"All my clients have ever wanted is a trial," Kesten said. "And they want a trial now, so they can clear their names. That's what should be happening."  "Excuse me," Judge Wolf said, cutting him off. "Are you going to answer the question of what's your hourly rate?"  "I think that my hourly rate is $300 per hour," Kesten said.

In addition to paying its own attorneys, the city has forked over $500,000 to pay for discovery mishaps that an attorney for Coleman, William Fick of Fick & Marx LLP, said "dwarfs anything I have seen in over 20 years of law practice, or in any case I have ever read."

"I feel a bit like I am surveying a battlefield with rabbit holes," Fick said as he argued that default should enter against the city. "Each one of those rabbit holes has a detailed and really jaw-dropping story about a discovery deficiency."  Fick said over 80,000 pages of documents have been turned over, adding that they "should have been produced years ago."

The city has argued that there is no need for a default, citing the hiring of Nixon Peabody and an outside e-discovery expert, as well as the $500,000 and counting it has paid Coleman's lawyers for their trouble.  "This is in fact a very important case, a very significant case, and a trial would let the public see what really happened," Kelly said.  "Plaintiff wants to win this with procedural maneuvering, because they know if it goes to a jury, they may well lose and get nothing."

Attorney Fees Slashed in Honda Valve Defect Class Action

December 7, 2023

A recent Law 360 story by Jonathan Capriel, “Honda Wins Bid to Slash Atty Fees in Valve Defect Suit”, reports that the counsel behind the $1.4 million valve defect jury verdict for Honda drivers that the automaker called an "abject failure" does not deserve $5.6 million in fees and costs, a California federal judge has ruled, approving only $1.5 million.  U.S. District Judge William Alsup dismissed Honda's arguments that fees and costs should be denied altogether because the ultimate almost $1.4 million class counsel got from the jury was a "pittance" compared to what they were seeking, saying that "that reasoning is inapplicable here, where a damages award was stipulated to and entirely consistent with the theory of liability."

"The jury found Honda liable on the Illinois claim, so the question is how fees and costs should be adjusted relative to damages, and not whether there should be fees and costs at all," Judge Alsup said.  Since the Illinois claims are what counsel prevailed on, Judge Alsup said Illinois law is what controls in this case.  Since counsel estimated 2,218.30 hours of work for trial preparation and trial itself and that went for both California and Illinois classes, Judge Alsup slashed the hours that went into the lodestar by 30%.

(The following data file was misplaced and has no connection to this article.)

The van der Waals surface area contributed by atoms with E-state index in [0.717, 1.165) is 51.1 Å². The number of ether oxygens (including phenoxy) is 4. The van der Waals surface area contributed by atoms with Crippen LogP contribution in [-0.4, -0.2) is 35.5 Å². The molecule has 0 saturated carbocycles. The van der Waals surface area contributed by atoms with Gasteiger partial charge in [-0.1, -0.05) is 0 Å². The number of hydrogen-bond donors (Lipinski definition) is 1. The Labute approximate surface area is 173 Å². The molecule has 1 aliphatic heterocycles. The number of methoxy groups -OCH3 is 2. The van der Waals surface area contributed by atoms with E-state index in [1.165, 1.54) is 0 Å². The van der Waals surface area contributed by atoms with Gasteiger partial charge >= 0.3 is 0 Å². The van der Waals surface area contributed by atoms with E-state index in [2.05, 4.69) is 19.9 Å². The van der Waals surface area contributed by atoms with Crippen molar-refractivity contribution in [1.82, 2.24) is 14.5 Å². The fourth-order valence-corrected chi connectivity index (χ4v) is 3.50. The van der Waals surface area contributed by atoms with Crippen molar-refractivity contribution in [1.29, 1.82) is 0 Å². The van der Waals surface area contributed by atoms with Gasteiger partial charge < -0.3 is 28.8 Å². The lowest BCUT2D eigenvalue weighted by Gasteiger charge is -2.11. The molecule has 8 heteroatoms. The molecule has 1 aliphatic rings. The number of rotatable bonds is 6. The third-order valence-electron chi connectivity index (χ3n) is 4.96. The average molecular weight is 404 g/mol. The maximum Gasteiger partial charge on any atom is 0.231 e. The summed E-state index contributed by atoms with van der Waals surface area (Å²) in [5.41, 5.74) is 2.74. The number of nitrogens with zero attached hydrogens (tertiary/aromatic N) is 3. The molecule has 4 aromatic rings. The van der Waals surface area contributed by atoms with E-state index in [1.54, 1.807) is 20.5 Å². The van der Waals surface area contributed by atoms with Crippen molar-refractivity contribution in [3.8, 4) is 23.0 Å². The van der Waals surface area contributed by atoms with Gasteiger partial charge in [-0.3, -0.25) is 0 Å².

"This results in 1,552.81 hours of work for $1,247,957.38 of lodestar fees," he said.  "Adding back in the pre-trial amount this order finds reasonable and the amount asserted for post-trial motions, this order finds a lodestar of 1,934.64 attorney hours for a total of $1,508,841.10."  The motion for fees was filed in September by Greenstone Law APC and Glancy Prongay & Murray LLP and stated they spent three years litigating this case, but Honda says much of that work was on claims that never got off the ground.

$11M in Attorney Fees in Tobacco Breach of Contract Jury Win

November 20, 2023

A recent Law 360 story by James Mills, “Tobacco Co. Gets $10.8M in Fees in Breach of Contract Win”, reports that a California federal court awarded a tobacco company almost $11 million in attorney fees and distributions in a long-running antitrust dispute against rival tobacco company Swisher.  California-based Trendsettah USA Inc., which makes thin, narrow cigars known as cigarillos, was awarded $10,237,493 in attorney fees and $613,181 in distributions in its decade-long antitrust and breach of contract suit against Florida-based cigar maker Swisher International Inc.

The battle has had a twisting route, including multiple verdicts, two trips to the Ninth Circuit and an indictment of Trendsettah's chief executive.  "By the time this court enters its forthcoming judgment in accordance with the Ninth Circuit's mandate, there will have been three judgments entered on Trendsettah's breach of contract claims: the original 2016 judgment, the reinstatement of the judgment following Swisher's appeal in 2019, and the upcoming reinstatement of the contract judgment.  Each of the three ascertain damages of the same amount—the second two consisting of reinstatements of the original judgment," U.S. District Judge James V. Selna wrote.

Thanks to an earlier agreement between the two parties, Judge Selna had to calculate attorney fees for the breach of contract claims that Trendsettah won but ignore the fees involved in the antitrust portion, which was ultimately dismissed.  Trendsettah sued Swisher in 2014, claiming the tobacco giant orchestrated a plot to knock out its supply of cigarillos.  Trendsettah say Swisher used market dominance to force it into a supply contract for the cigarillos, then later scrapped the deal.